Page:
Features | Partner Sites | Information | LinkXpress
Sign In
GLOBETECH PUBLISHING
JIB
GLOBETECH PUBLISHING

New Module Enables Super-Resolution Microscopy of Cell Organelles in Three Dimensions

By BiotechDaily International staff writers
Posted on 20 Nov 2013
Image: The ELYRA super-resolution microscope system enables 3D-PALM imagery (Photo courtesy of Zeiss).
Image: The ELYRA super-resolution microscope system enables 3D-PALM imagery (Photo courtesy of Zeiss).
Biotech researchers and other life scientists who employ advanced microscopy techniques are now able to move up to a state-of-the-art super-resolution microscopy system.

Zeiss (Jena, Germany) has introduced ELYRA P.1, a new module that makes possible three-dimensional (3D) super-resolution photoactivated localization microscopy (PALM) for endogenously-expressed photo-switchable fluorescent proteins.

In PALM, photo-switchable fluorescent molecules are sparsely activated so that only one out of many will be in its on-state within a single point spread function (PSF). In 3D, the PSF shape codes for the z-position. The localizations are plotted in a new image to create the super-resolved image. ELYRA P.1 achieves resolutions in the range of 20–30 nanometers laterally and 50–80 nanometers axially. The ELYRA P.1 module captures highly resolved structures in 3D, while treating the sample so gently that it remains available for long-term observation.

The ELYRA system can be integrated with the Zeiss laser scanning microscopes LSM 710 or LSM 780. In addition, ELYRA works seamlessly together with Zeiss scanning electron microscopes.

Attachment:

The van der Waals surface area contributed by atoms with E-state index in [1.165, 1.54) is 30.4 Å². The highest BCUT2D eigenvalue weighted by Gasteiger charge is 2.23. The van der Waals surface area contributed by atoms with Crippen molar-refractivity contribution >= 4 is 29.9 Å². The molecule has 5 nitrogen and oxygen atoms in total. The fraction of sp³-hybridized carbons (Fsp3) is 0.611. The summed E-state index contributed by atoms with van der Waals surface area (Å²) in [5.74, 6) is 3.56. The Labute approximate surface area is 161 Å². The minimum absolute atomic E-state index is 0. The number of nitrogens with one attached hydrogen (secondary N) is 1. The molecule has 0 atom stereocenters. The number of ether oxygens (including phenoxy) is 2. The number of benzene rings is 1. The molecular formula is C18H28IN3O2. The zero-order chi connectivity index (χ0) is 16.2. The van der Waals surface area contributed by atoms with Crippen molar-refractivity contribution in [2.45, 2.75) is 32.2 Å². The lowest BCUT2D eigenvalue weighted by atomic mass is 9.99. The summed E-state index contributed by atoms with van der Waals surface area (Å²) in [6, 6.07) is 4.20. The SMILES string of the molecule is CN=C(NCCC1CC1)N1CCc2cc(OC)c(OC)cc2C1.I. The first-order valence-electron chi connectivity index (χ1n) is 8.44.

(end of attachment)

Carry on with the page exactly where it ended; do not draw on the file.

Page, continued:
“With ELYRA, researchers can investigate the structural arrangement of one or multiple proteins, reveal the ultrastructure of cell organelles in 2D and 3D as well as map and count molecules within a structure. Sophisticated algorithms relate photon statistics to precision information in all directions, so researchers can display their structures fully rendered in 3D,” said Dr. Klaus Weisshart, ELYRA product manager at Zeiss.

Related Links:

Zeiss



comments powered by Disqus

Channels

Genomics/Proteomics

view channel
Image: A leukemia cell coated with antibody is marked for destruction by activated natural killer cells (Photo courtesy of the University of Southern California).

Leukemia Cells Are Killed in Culture by Immune Cells Grown from the Same Patient

Immune system natural killer (NK) cells were isolated from leukemia patients, expanded in culture, and then shown in an in vitro system to attack and destroy cancer cells from the original cell donors.... Read more

Drug Discovery

view channel
Image: Synthetic ion transporters can induce apoptosis by facilitating chloride anion transport into cells (Photo courtesy of the University of Texas, Austin).

Experimental Drug Kills Cancer Cells by Interfering with Their Ion Transport Mechanism

An experimental anticancer drug induces cells to enter a molecular pathway leading to apoptosis by skewing their ion transport systems to greatly favor the influx of chloride anions. To promote development... Read more

Therapeutics

view channel
Image: Liver cells regenerated in mice treated with a new drug (right) compared with a control group (center) after partial liver removal. Healthy liver cells are shown at left (Photo courtesy of Marshall et al, 2014, the Journal of Experimental Medicine).

New Drug Triggers Liver Regeneration After Surgery

Investigators have revealed that an innovative complement inhibitor decreases complement-mediated liver cell death, and actually stimulates postsurgery liver regrowth in mice. Liver cancer often results... Read more

Business

view channel

Partnership Established to Decode Bowel Disease

23andMe (Mountain View, CA,USA), a personal genetics company, is collaborating with Pfizer, Inc. (New York, NY, USA), in which the companies will seek to enroll 10,000 people with inflammatory bowel disease (IBD) in a research project designed to explore the genetic factors associated with the onset, progression, severity,... Read more
 
Copyright © 2000-2014 Globetech Media. All rights reserved.